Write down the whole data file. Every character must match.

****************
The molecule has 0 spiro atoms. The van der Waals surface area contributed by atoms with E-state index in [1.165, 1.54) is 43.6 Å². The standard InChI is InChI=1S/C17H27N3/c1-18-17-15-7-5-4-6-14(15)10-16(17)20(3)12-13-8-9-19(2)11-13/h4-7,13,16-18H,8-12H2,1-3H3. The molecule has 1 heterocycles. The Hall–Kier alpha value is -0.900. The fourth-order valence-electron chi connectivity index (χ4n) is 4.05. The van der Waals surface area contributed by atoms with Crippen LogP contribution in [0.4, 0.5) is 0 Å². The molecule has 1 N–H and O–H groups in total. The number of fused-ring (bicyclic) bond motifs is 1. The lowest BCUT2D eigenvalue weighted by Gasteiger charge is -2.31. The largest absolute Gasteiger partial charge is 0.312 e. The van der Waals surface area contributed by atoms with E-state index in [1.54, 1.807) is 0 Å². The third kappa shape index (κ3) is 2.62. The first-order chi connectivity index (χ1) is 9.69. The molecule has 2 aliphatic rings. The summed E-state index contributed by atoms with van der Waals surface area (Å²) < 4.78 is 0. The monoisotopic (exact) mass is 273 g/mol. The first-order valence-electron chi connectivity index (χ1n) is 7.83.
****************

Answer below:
The molecule has 0 spiro atoms. The van der Waals surface area contributed by atoms with E-state index in [1.165, 1.54) is 43.6 Å². The standard InChI is InChI=1S/C17H27N3/c1-18-17-15-7-5-4-6-14(15)10-16(17)20(3)12-13-8-9-19(2)11-13/h4-7,13,16-18H,8-12H2,1-3H3. The molecule has 1 heterocycles. The Hall–Kier alpha value is -0.900. The fourth-order valence-electron chi connectivity index (χ4n) is 4.05. The van der Waals surface area contributed by atoms with Crippen LogP contribution in [0.4, 0.5) is 0 Å². The molecule has 1 N–H and O–H groups in total. The number of fused-ring (bicyclic) bond motifs is 1. The lowest BCUT2D eigenvalue weighted by Gasteiger charge is -2.31. The largest absolute Gasteiger partial charge is 0.312 e. The van der Waals surface area contributed by atoms with E-state index in [1.54, 1.807) is 0 Å². The third kappa shape index (κ3) is 2.62. The first-order chi connectivity index (χ1) is 9.69. The molecule has 2 aliphatic rings. The summed E-state index contributed by atoms with van der Waals surface area (Å²) < 4.78 is 0. The monoisotopic (exact) mass is 273 g/mol. The first-order valence-electron chi connectivity index (χ1n) is 7.83.